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18-month mission takes Quadra Island woman into the heart of her church’s history
Emily Turner has returned to Quadra Island after serving an 18 month mission for The Church of Jesus Christ of Latter-day Saints.
Turner, who was born and raised on Quadra, spent most of her time away at the Salt Lake City Temple Square mission.
Turner was raised in the church, and decided to go on a mission because her family was brought into the church through the work of missionaries.
“Once I fully understood the teachings of the Church in regards to how to gain happiness in this life,” she said “and that what really made me happy was the Church, then I felt I had to go share with others as that is how my family was brought in.”
She explained that her experience was different from the usual mission in several ways. Salt Lake City is the headquarters for the Church, and in the heart of the city is Temple Square. The main attraction in the Square is the Salt Lake Temple, a granite structure constructed between 1853 and 1893, and sacred to Church members. Nearby are other historical buildings and sites, as well as the Tabernacle, home to the Mormon Tabernacle Choir. Turner served as a missionary and had many duties, including conducting guided tours and talking to people over the phone and on-line.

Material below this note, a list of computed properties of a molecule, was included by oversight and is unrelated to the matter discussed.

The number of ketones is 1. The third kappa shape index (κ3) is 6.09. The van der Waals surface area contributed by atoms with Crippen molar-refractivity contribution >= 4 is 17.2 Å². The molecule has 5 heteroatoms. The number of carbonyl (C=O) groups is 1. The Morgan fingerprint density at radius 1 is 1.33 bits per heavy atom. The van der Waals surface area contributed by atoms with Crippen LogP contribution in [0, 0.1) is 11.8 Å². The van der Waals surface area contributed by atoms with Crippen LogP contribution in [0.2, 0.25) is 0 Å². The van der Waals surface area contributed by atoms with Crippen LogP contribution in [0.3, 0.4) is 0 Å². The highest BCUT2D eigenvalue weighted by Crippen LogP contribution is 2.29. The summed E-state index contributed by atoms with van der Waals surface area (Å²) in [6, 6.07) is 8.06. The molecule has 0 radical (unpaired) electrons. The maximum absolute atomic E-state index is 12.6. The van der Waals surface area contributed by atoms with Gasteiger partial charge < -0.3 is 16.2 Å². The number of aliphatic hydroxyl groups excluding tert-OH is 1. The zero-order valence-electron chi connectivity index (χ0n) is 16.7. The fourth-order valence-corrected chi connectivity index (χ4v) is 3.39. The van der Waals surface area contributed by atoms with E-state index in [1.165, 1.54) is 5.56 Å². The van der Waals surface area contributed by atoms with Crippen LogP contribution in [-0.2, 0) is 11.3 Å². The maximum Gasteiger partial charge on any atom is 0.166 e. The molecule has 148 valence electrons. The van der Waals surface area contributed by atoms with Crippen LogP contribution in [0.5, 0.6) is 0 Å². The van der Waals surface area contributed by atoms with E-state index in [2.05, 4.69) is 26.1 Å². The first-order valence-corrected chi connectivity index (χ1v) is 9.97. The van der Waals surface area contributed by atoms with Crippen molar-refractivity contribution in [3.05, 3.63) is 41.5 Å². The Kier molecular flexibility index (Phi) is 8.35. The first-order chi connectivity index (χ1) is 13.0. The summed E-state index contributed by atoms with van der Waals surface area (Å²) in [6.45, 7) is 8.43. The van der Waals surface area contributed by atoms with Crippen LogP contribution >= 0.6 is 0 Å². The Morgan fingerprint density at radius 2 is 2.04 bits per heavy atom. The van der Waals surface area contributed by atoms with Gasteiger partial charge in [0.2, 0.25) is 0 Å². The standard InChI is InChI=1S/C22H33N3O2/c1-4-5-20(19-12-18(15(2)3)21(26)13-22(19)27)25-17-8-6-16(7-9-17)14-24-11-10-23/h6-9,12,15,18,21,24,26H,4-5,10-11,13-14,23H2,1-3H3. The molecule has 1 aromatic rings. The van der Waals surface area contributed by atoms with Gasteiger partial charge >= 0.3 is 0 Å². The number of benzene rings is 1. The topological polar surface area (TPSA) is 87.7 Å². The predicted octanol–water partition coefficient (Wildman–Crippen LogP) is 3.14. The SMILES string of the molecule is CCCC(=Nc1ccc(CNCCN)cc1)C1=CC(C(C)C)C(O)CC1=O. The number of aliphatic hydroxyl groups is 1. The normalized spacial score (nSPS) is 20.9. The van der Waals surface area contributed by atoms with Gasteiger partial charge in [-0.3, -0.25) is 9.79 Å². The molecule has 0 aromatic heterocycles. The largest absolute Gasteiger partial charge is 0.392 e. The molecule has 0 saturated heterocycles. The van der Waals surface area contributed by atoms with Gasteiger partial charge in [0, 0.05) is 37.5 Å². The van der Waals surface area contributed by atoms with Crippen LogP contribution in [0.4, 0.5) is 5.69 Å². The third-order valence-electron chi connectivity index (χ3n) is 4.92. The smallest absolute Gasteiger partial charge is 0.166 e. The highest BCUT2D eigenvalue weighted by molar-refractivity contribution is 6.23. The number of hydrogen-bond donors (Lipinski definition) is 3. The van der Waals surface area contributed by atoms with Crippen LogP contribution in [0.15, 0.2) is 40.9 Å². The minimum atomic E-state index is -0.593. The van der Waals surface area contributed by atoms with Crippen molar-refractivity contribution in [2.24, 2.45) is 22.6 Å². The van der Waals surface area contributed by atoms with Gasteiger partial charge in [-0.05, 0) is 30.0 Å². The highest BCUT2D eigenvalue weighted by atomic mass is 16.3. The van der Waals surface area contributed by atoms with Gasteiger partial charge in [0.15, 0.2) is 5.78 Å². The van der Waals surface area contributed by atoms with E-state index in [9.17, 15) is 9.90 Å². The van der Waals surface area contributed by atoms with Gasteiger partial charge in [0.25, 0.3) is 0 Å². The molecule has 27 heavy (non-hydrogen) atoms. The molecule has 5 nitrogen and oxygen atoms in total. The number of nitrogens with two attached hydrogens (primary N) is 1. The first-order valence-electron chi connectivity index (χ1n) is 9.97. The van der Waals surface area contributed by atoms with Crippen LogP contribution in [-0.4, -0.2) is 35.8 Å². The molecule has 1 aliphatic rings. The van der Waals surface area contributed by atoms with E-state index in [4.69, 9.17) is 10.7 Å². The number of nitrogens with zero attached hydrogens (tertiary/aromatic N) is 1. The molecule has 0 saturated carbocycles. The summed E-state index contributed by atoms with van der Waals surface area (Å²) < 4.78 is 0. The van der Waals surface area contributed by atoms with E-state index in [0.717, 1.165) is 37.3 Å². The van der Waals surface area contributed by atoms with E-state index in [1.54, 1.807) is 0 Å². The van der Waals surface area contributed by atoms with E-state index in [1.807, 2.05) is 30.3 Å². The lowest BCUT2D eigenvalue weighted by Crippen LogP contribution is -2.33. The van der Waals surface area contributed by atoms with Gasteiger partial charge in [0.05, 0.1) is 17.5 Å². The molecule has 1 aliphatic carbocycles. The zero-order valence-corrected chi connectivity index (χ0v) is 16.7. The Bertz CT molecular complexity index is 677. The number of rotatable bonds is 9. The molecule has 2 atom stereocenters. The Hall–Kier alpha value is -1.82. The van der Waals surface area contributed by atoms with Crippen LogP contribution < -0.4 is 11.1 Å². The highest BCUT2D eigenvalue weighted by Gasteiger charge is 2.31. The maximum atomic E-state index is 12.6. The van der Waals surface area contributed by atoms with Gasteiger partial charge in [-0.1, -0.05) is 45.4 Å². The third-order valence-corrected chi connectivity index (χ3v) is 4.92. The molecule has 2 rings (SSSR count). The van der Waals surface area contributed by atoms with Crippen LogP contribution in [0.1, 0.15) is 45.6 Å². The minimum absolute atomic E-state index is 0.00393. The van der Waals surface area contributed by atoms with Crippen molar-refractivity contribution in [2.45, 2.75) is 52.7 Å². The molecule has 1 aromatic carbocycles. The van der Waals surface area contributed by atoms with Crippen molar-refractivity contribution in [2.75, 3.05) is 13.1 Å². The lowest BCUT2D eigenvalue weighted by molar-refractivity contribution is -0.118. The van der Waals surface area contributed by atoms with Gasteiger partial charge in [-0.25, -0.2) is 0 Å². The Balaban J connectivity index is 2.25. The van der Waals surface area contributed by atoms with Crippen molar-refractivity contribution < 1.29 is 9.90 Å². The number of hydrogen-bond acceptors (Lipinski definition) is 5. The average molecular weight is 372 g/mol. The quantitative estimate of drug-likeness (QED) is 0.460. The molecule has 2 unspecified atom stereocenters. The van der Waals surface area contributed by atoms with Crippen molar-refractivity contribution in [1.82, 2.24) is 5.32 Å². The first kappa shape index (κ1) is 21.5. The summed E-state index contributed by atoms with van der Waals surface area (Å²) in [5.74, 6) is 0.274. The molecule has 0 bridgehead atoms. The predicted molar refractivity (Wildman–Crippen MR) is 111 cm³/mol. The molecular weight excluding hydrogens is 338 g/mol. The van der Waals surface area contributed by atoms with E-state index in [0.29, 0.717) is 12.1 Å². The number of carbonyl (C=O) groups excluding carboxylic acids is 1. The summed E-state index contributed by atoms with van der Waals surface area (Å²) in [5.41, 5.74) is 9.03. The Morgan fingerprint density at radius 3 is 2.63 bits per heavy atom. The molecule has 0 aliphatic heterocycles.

There are approximately 180 young women serving on Temple Square, representing 40 languages. They are divided into pairs, called companions. During her time away, Turner worked with 10 different companions, from South Korea, the United States, Switzerland and Somoa.
A typical day started with exercise, followed by two hours of study – one personal, and one hour with her companion. Turner and her companion would then go to Temple Square for three hours and be available for anyone who had questions or wanted a tour. After lunch, they would work in the teaching centre for two hours (calling people, teaching over the phone, receiving calls, or chats from mormon.org) This was followed by another session on Temple Square, dinner, and then a second session in the teaching centre. She also was able to have an outbound experience, where she served in the California Arcadia mission for three months. This time was spent in the more usual way of teaching lessons face to face as well as participating in service projects.
Turner said that her favourite part about doing missionary work was seeing how happy people were when they were being taught, whether that was in a 40-minute tour, or in an ongoing teaching relationship.
While away, Turner felt that she learned “the importance of living the commandments and the gospel – all the little things like praying and going to church – doing it and meaning it.”
She said she gained an understanding that God is a loving Heavenly Father, and that we are all brothers and sisters. She felt it would affect how she reacts to people.
Turner is presently taking some distance education courses, and hopes to go to school full time in January. She plans to study psychology.